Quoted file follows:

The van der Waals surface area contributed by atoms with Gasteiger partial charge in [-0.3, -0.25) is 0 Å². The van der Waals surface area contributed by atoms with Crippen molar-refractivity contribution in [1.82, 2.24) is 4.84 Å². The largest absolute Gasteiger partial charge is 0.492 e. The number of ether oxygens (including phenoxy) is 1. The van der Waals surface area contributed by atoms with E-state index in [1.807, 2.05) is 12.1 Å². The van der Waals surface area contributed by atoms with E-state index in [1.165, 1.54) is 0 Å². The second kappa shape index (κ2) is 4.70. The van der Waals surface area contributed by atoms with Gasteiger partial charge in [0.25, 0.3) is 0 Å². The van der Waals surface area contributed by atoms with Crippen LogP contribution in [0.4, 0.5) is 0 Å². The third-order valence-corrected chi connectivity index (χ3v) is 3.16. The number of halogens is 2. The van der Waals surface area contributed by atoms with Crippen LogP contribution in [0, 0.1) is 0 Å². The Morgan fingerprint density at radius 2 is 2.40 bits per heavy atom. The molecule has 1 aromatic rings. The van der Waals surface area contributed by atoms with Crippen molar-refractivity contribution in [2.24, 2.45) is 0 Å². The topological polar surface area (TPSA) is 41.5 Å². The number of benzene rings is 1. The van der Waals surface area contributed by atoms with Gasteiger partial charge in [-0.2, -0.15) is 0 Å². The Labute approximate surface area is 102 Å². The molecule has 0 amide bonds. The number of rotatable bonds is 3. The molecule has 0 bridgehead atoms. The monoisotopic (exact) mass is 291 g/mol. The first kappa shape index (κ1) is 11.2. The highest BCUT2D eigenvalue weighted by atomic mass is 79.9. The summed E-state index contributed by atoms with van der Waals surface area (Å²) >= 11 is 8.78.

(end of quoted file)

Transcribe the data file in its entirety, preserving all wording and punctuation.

The van der Waals surface area contributed by atoms with Gasteiger partial charge in [-0.3, -0.25) is 0 Å². The van der Waals surface area contributed by atoms with Crippen molar-refractivity contribution in [1.82, 2.24) is 4.84 Å². The largest absolute Gasteiger partial charge is 0.492 e. The number of ether oxygens (including phenoxy) is 1. The van der Waals surface area contributed by atoms with E-state index in [1.807, 2.05) is 12.1 Å². The van der Waals surface area contributed by atoms with E-state index in [1.165, 1.54) is 0 Å². The second kappa shape index (κ2) is 4.70. The van der Waals surface area contributed by atoms with Gasteiger partial charge in [0.25, 0.3) is 0 Å². The van der Waals surface area contributed by atoms with Crippen LogP contribution in [0.4, 0.5) is 0 Å². The third-order valence-corrected chi connectivity index (χ3v) is 3.16. The number of halogens is 2. The van der Waals surface area contributed by atoms with Crippen LogP contribution in [0, 0.1) is 0 Å². The Morgan fingerprint density at radius 2 is 2.40 bits per heavy atom. The molecule has 1 aromatic rings. The van der Waals surface area contributed by atoms with Crippen molar-refractivity contribution in [2.24, 2.45) is 0 Å². The topological polar surface area (TPSA) is 41.5 Å². The number of benzene rings is 1. The van der Waals surface area contributed by atoms with Gasteiger partial charge in [-0.2, -0.15) is 0 Å². The Labute approximate surface area is 102 Å². The molecule has 0 amide bonds. The number of rotatable bonds is 3. The molecule has 0 bridgehead atoms. The monoisotopic (exact) mass is 291 g/mol. The first kappa shape index (κ1) is 11.2. The highest BCUT2D eigenvalue weighted by atomic mass is 79.9. The summed E-state index contributed by atoms with van der Waals surface area (Å²) >= 11 is 8.78.